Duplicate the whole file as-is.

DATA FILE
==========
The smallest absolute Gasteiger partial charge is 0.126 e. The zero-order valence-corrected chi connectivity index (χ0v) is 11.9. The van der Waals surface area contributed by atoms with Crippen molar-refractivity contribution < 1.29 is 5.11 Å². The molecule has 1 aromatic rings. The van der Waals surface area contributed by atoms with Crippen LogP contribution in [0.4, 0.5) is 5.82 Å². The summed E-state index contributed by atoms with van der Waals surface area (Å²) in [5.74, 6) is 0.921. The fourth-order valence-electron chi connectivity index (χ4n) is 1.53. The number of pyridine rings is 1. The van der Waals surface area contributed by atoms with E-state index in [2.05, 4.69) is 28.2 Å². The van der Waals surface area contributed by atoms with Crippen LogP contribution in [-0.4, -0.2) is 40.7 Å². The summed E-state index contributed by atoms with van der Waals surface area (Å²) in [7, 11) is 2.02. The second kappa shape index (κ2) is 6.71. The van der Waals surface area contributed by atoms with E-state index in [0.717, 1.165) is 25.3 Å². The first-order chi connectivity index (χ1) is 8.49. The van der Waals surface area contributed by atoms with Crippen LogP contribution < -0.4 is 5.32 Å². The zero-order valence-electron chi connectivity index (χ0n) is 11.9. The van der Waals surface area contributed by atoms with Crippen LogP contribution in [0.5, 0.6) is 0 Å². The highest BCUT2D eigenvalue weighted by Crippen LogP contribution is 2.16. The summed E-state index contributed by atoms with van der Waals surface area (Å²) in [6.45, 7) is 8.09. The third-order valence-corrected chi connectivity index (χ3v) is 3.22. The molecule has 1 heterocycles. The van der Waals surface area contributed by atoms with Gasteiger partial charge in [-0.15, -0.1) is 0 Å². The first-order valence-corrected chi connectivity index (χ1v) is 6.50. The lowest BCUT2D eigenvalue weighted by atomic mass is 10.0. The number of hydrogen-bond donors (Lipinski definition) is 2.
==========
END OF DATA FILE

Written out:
The smallest absolute Gasteiger partial charge is 0.126 e. The zero-order valence-corrected chi connectivity index (χ0v) is 11.9. The van der Waals surface area contributed by atoms with Crippen molar-refractivity contribution < 1.29 is 5.11 Å². The molecule has 1 aromatic rings. The van der Waals surface area contributed by atoms with Crippen LogP contribution in [0.4, 0.5) is 5.82 Å². The summed E-state index contributed by atoms with van der Waals surface area (Å²) in [5.74, 6) is 0.921. The fourth-order valence-electron chi connectivity index (χ4n) is 1.53. The number of pyridine rings is 1. The van der Waals surface area contributed by atoms with E-state index in [2.05, 4.69) is 28.2 Å². The van der Waals surface area contributed by atoms with Crippen LogP contribution in [-0.4, -0.2) is 40.7 Å². The summed E-state index contributed by atoms with van der Waals surface area (Å²) in [7, 11) is 2.02. The second kappa shape index (κ2) is 6.71. The van der Waals surface area contributed by atoms with E-state index in [0.717, 1.165) is 25.3 Å². The first-order chi connectivity index (χ1) is 8.49. The van der Waals surface area contributed by atoms with Crippen LogP contribution < -0.4 is 5.32 Å². The zero-order valence-electron chi connectivity index (χ0n) is 11.9. The van der Waals surface area contributed by atoms with Crippen LogP contribution in [0.5, 0.6) is 0 Å². The highest BCUT2D eigenvalue weighted by Crippen LogP contribution is 2.16. The summed E-state index contributed by atoms with van der Waals surface area (Å²) in [6.45, 7) is 8.09. The third-order valence-corrected chi connectivity index (χ3v) is 3.22. The molecule has 1 heterocycles. The van der Waals surface area contributed by atoms with Gasteiger partial charge in [-0.15, -0.1) is 0 Å². The first-order valence-corrected chi connectivity index (χ1v) is 6.50. The lowest BCUT2D eigenvalue weighted by atomic mass is 10.0. The number of hydrogen-bond donors (Lipinski definition) is 2.